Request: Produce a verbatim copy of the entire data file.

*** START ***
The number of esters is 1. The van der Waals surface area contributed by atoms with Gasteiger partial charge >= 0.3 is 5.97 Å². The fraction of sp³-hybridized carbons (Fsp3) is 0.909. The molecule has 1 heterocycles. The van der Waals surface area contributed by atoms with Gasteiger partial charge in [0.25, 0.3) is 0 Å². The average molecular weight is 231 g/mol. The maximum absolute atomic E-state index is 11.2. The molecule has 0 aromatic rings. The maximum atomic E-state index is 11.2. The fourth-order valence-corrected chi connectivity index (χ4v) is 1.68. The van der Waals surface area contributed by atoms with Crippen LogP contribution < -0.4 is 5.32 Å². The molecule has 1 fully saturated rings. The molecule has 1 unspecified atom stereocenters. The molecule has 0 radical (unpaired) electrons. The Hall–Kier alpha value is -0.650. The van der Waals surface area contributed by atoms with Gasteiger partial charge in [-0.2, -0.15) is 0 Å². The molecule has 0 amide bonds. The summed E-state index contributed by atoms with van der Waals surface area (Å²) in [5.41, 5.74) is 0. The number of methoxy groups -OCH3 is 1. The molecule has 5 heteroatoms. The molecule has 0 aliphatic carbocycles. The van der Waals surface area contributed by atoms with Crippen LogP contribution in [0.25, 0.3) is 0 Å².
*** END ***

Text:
The number of esters is 1. The van der Waals surface area contributed by atoms with Gasteiger partial charge >= 0.3 is 5.97 Å². The fraction of sp³-hybridized carbons (Fsp3) is 0.909. The molecule has 1 heterocycles. The van der Waals surface area contributed by atoms with Gasteiger partial charge in [0.25, 0.3) is 0 Å². The average molecular weight is 231 g/mol. The maximum absolute atomic E-state index is 11.2. The molecule has 0 aromatic rings. The maximum atomic E-state index is 11.2. The fourth-order valence-corrected chi connectivity index (χ4v) is 1.68. The van der Waals surface area contributed by atoms with Crippen LogP contribution < -0.4 is 5.32 Å². The molecule has 1 fully saturated rings. The molecule has 1 unspecified atom stereocenters. The molecule has 0 radical (unpaired) electrons. The Hall–Kier alpha value is -0.650. The van der Waals surface area contributed by atoms with Gasteiger partial charge in [-0.2, -0.15) is 0 Å². The molecule has 0 amide bonds. The summed E-state index contributed by atoms with van der Waals surface area (Å²) in [5.41, 5.74) is 0. The number of methoxy groups -OCH3 is 1. The molecule has 5 heteroatoms. The molecule has 0 aliphatic carbocycles. The van der Waals surface area contributed by atoms with Crippen LogP contribution in [0.25, 0.3) is 0 Å².